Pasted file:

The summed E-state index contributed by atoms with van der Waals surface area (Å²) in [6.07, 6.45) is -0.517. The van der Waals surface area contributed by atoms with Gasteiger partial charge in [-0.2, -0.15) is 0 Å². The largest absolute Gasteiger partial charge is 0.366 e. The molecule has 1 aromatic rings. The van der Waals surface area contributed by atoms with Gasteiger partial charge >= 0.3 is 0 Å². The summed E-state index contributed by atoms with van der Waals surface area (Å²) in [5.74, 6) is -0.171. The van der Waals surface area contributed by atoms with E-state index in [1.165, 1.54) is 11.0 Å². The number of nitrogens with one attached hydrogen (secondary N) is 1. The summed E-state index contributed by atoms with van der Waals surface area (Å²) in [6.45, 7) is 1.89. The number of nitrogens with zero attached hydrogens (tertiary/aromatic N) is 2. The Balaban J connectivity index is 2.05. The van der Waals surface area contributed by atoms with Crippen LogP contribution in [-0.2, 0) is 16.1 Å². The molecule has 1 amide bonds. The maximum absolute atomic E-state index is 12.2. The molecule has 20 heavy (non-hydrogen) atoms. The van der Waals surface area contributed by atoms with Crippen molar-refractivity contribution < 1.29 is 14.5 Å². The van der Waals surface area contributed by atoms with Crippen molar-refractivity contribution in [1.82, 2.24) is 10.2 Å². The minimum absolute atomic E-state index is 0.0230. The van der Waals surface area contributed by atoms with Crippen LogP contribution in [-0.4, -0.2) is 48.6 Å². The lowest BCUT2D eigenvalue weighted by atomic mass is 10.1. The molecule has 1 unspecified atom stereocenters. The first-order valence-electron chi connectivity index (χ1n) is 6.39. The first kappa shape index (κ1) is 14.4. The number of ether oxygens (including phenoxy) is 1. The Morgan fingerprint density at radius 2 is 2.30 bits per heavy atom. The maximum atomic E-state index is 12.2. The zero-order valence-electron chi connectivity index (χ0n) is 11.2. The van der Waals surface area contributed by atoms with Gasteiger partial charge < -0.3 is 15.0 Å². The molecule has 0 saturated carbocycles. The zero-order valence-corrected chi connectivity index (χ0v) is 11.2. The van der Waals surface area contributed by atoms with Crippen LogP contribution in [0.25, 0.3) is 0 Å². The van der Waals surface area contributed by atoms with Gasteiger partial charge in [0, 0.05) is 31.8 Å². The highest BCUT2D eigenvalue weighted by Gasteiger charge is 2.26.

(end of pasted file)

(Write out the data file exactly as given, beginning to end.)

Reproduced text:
The summed E-state index contributed by atoms with van der Waals surface area (Å²) in [6.07, 6.45) is -0.517. The van der Waals surface area contributed by atoms with Gasteiger partial charge in [-0.2, -0.15) is 0 Å². The largest absolute Gasteiger partial charge is 0.366 e. The molecule has 1 aromatic rings. The van der Waals surface area contributed by atoms with Gasteiger partial charge >= 0.3 is 0 Å². The summed E-state index contributed by atoms with van der Waals surface area (Å²) in [5.74, 6) is -0.171. The van der Waals surface area contributed by atoms with E-state index in [1.165, 1.54) is 11.0 Å². The number of nitrogens with one attached hydrogen (secondary N) is 1. The summed E-state index contributed by atoms with van der Waals surface area (Å²) in [6.45, 7) is 1.89. The number of nitrogens with zero attached hydrogens (tertiary/aromatic N) is 2. The Balaban J connectivity index is 2.05. The van der Waals surface area contributed by atoms with Crippen LogP contribution in [-0.2, 0) is 16.1 Å². The molecule has 1 amide bonds. The maximum absolute atomic E-state index is 12.2. The molecule has 20 heavy (non-hydrogen) atoms. The van der Waals surface area contributed by atoms with Crippen molar-refractivity contribution < 1.29 is 14.5 Å². The van der Waals surface area contributed by atoms with Crippen molar-refractivity contribution in [1.82, 2.24) is 10.2 Å². The minimum absolute atomic E-state index is 0.0230. The van der Waals surface area contributed by atoms with Crippen LogP contribution in [-0.4, -0.2) is 48.6 Å². The lowest BCUT2D eigenvalue weighted by atomic mass is 10.1. The molecule has 1 unspecified atom stereocenters. The first-order valence-electron chi connectivity index (χ1n) is 6.39. The first kappa shape index (κ1) is 14.4. The number of ether oxygens (including phenoxy) is 1. The Morgan fingerprint density at radius 2 is 2.30 bits per heavy atom. The maximum atomic E-state index is 12.2. The zero-order valence-electron chi connectivity index (χ0n) is 11.2. The van der Waals surface area contributed by atoms with Gasteiger partial charge < -0.3 is 15.0 Å². The molecule has 0 saturated carbocycles. The zero-order valence-corrected chi connectivity index (χ0v) is 11.2. The van der Waals surface area contributed by atoms with Crippen LogP contribution in [0.25, 0.3) is 0 Å². The van der Waals surface area contributed by atoms with Gasteiger partial charge in [0, 0.05) is 31.8 Å². The highest BCUT2D eigenvalue weighted by Gasteiger charge is 2.26.